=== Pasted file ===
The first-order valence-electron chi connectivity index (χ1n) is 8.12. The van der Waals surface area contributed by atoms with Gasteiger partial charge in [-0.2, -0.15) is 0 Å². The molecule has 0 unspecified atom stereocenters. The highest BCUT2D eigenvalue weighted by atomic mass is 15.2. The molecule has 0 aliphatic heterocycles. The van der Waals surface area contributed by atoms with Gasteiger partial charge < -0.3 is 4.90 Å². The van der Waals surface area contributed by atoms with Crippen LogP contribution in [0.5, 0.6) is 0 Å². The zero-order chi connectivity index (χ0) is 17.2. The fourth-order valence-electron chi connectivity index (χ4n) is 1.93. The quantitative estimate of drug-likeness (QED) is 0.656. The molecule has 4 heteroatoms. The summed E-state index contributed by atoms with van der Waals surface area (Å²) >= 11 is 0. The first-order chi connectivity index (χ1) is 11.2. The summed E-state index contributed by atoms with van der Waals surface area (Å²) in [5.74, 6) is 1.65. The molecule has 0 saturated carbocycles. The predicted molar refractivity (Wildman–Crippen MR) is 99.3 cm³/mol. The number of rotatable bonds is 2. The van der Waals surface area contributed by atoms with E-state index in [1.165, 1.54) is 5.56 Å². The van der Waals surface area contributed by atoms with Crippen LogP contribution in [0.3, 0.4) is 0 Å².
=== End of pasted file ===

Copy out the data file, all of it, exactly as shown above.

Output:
The first-order valence-electron chi connectivity index (χ1n) is 8.12. The van der Waals surface area contributed by atoms with Gasteiger partial charge in [-0.2, -0.15) is 0 Å². The molecule has 0 unspecified atom stereocenters. The highest BCUT2D eigenvalue weighted by atomic mass is 15.2. The molecule has 0 aliphatic heterocycles. The van der Waals surface area contributed by atoms with Gasteiger partial charge < -0.3 is 4.90 Å². The van der Waals surface area contributed by atoms with Crippen LogP contribution in [0.5, 0.6) is 0 Å². The zero-order chi connectivity index (χ0) is 17.2. The fourth-order valence-electron chi connectivity index (χ4n) is 1.93. The quantitative estimate of drug-likeness (QED) is 0.656. The molecule has 4 heteroatoms. The summed E-state index contributed by atoms with van der Waals surface area (Å²) >= 11 is 0. The first-order chi connectivity index (χ1) is 11.2. The summed E-state index contributed by atoms with van der Waals surface area (Å²) in [5.74, 6) is 1.65. The molecule has 0 saturated carbocycles. The predicted molar refractivity (Wildman–Crippen MR) is 99.3 cm³/mol. The number of rotatable bonds is 2. The van der Waals surface area contributed by atoms with E-state index in [1.165, 1.54) is 5.56 Å². The van der Waals surface area contributed by atoms with Crippen LogP contribution in [0.3, 0.4) is 0 Å².